For about 25 years, airfreight forwarders in the U.S. have been largely free of substantive federal regulations due to the demise of the Civil Aeronautics Board. Of course, forwarders had to make sure that hazardous materials were properly transported on planes, but for the most part, the domestic industry was largely burden-free. read more
Air Cargo World Magazine - Departments
We’re now, officially, entering the home stretch toward the end of the year. What better way to celebrate than a ranking of the top airports in the world? Yes, when you look at the list compiled by Airports Council International, you’d likely first see some depressing figures. In the year-over-year column, there are a lot of negative numbers. Don’t be depressed!
As we leave summer behind and enter the very beginning stages of what many hope will be a busy fall and winter for those in the air cargo supply chain, we decided to take a look at how carriers and forwarders stacked up last year using freshly released rankings from International Air Transport Association and Armstrong & Associates. read more
The first five months of 2012 brought unprecedented growth to Oman Air. In addition to reporting double-digit increases in its passenger operations, the Middle Eastern carrier saw cargo revenue and tonnage surge 47 percent and 33 percent, year-over-year, respectfully.
Oman Air CEO Wayne Pearce spoke out about the carrier’s performance, starting that “Oman Air has generated greater revenues, carried more passengers and transported more cargo between January  and May 2012 than at any equivalent time in the airline’s history.”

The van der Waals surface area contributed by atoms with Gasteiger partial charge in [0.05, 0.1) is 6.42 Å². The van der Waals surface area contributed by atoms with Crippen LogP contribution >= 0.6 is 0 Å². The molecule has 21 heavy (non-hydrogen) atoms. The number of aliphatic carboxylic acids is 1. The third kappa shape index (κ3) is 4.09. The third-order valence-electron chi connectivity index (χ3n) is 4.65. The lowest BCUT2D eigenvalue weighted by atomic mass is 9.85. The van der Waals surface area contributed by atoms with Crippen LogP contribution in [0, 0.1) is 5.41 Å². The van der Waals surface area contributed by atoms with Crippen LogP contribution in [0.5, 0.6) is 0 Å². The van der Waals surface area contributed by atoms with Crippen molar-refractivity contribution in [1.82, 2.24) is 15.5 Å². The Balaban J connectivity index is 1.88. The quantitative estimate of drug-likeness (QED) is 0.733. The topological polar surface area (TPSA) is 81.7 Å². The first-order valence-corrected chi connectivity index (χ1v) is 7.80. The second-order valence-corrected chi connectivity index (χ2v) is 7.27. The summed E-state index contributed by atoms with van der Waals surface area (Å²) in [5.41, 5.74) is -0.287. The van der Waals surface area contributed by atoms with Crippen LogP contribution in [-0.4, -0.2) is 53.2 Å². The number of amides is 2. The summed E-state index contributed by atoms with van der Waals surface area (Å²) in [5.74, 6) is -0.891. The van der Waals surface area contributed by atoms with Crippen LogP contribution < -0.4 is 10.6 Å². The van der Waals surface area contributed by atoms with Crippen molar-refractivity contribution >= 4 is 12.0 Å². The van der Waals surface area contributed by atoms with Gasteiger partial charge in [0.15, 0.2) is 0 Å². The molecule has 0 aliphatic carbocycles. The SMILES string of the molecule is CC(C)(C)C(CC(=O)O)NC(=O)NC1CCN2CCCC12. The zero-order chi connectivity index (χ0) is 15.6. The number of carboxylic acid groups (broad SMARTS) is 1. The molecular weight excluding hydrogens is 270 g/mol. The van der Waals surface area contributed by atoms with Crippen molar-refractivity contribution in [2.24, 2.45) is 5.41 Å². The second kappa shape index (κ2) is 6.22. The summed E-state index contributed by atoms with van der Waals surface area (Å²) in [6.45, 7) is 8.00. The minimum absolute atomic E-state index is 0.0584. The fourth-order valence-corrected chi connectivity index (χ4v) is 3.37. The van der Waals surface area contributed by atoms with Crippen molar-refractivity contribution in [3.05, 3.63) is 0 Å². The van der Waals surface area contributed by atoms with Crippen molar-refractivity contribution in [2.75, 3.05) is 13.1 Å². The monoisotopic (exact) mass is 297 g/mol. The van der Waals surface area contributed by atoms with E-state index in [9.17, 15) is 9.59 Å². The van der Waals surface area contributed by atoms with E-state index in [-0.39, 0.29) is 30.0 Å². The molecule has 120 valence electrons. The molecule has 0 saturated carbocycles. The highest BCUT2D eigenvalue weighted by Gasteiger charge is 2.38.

That’s not to say Oman Air’s 2011 numbers weren’t noteworthy, Pearce said. The Omani flag carrier reported a 28 percent, year-over-year, increase in cargo revenue in 2011, with airfreight tonnage rising 3 percent from 2010.
From a passenger perspective, the carrier’s January-to-May statistics were largely on par with its 2011 numbers. Net passenger revenue increased 28 percent, year-over-year, in the first five months of 2012, the exact figure reported in the full-year period of 2011. Oman Air’s January-to-May passenger volumes slightly outpaced those seen last year, however, growing 19 percent, year-over-year; 2011 saw 16-percent, year-over-year, growth, according to a press release.
Oman Air expects to post even more growth in 2012 with the launch of a new route between Muscat and Tehran on September 1 and the delivery of two Embraer E175 regional aircraft. The carrier also has six Boeing 737s on order, with two slated for delivery in 2014 and four expected to arrive in 2015. These aircraft will complement the six 787 Dreamliners Boeing will begin handing over to Oman Air in 2015.
In addition to fleet expansion, Oman Air is also focused on staff development — a fact evidenced by the International Air Transport Association’s recent recognition of the Oman Air Training Centre. The carrier’s facility — which offers a range of accreditation courses endorsed by the Oman Civil Aviation Authority, IATA, Swiss Air and Lufthansa — appeared on IATA’s list of the top 10 authorized training centers in the Middle East for the second consecutive year.
Pearce said this recognition “confirms the high standards of our training and staff development.” He also remarked that Oman Air looks “forward to consolidating our role as a global leader in aviation training and to promoting business excellence, not just within Oman, but in the entire region.